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Maybe we've become blinded by abandoned stripped malls, vandalized utility boxes and arid lawns surrounding boarded-up houses. Maybe that's why California cultivates so many bonehead laws and regulations.
Take Beverly Hills, for example, which last year put a cap on the amount of medical office space it will allow. Once you've reached your limit, even if docs come cash in hand, you have to let the offices sit vacant.The Los Angeles Business Journal noted that a Wilshire Boulevard building will soon sit two-thirds vacant because the only folks interested are docs.
Then there's Malibu which, the paper says, is going to restrict the amount of space that chain stories can occupy at a shopping center to 20%. This apparently is designed to ensure access to mom-and-pop enterprises.
And the Los Angeles City Council voted unanimously to ban Wal-Mart from opening a store in a vacant space near Chinatown.
Assessing this trend in his backyard, editor Charles Crumpley wrote:
"Look, Beverly Hills may think it’s overrun with plastic surgeons and Malibu may think it is way too special to have an Applebee’s. (L.A.’s case is a little different; it is infected with a pure strain of hatred for Wal-Mart.) They feel they have to “do something,” so they have started down a destructive path, instructing businesses what tenants they can and can’t allow."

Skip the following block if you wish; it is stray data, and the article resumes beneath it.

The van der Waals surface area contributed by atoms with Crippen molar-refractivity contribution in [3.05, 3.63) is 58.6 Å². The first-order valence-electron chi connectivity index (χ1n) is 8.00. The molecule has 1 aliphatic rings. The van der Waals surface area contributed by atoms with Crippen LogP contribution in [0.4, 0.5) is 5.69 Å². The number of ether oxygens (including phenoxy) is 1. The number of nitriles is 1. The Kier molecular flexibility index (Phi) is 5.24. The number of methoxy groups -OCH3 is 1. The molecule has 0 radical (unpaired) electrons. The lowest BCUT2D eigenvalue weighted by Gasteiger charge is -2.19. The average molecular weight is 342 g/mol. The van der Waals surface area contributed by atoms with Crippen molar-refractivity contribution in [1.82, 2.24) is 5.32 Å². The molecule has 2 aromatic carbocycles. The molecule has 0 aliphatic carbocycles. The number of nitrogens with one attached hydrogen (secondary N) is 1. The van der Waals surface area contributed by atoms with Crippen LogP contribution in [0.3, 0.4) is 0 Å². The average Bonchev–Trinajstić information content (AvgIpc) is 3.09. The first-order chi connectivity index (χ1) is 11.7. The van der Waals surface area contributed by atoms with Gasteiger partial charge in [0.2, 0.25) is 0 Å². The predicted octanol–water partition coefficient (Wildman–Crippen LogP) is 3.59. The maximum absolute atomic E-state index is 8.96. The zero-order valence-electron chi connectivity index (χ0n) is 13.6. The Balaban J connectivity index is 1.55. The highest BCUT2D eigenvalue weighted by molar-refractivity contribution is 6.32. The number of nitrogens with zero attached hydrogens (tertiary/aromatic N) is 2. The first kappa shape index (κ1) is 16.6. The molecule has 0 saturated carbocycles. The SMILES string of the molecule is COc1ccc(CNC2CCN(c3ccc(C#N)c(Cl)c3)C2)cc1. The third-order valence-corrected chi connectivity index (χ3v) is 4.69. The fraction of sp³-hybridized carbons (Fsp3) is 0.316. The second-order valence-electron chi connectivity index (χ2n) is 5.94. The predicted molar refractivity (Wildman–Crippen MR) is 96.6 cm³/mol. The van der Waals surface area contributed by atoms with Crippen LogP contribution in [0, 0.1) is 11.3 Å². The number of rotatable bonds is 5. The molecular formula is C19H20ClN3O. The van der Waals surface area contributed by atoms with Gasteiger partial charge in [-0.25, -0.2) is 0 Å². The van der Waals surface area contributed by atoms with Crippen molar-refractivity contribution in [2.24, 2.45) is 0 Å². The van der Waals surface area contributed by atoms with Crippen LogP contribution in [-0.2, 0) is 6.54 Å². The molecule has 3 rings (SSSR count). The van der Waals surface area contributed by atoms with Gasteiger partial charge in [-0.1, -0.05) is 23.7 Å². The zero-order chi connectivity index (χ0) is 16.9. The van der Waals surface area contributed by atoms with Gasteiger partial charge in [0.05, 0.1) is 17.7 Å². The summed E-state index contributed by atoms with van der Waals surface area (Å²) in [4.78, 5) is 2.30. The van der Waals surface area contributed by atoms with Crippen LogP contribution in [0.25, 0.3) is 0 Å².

California has always been special to me -- I moved here just after Prop. 13 kicked in -- and I've come to experience how many ways "special" is often not a positive.
For example, we're one of only five states that prohibits hospitals from hiring physicians, "enhancing" our shortage of docs even as we're trying to cover more people with insurance. We're also one of only five states that does not have a program addressing physicians impaired by mental illness, drugs or alcohol -- we let an existing program expire years ago.
We've obviously got the brains to come up with laws/regs that paint us into a corner. Which is why when the state legislative analyst's office said the current budget deficit has grown by "a couple of billion," we barely batted an eye.
To borrow a phrase from substance-abuse counselors, we obviously enjoy our special brand of "stinkin' thinkin'" way too much.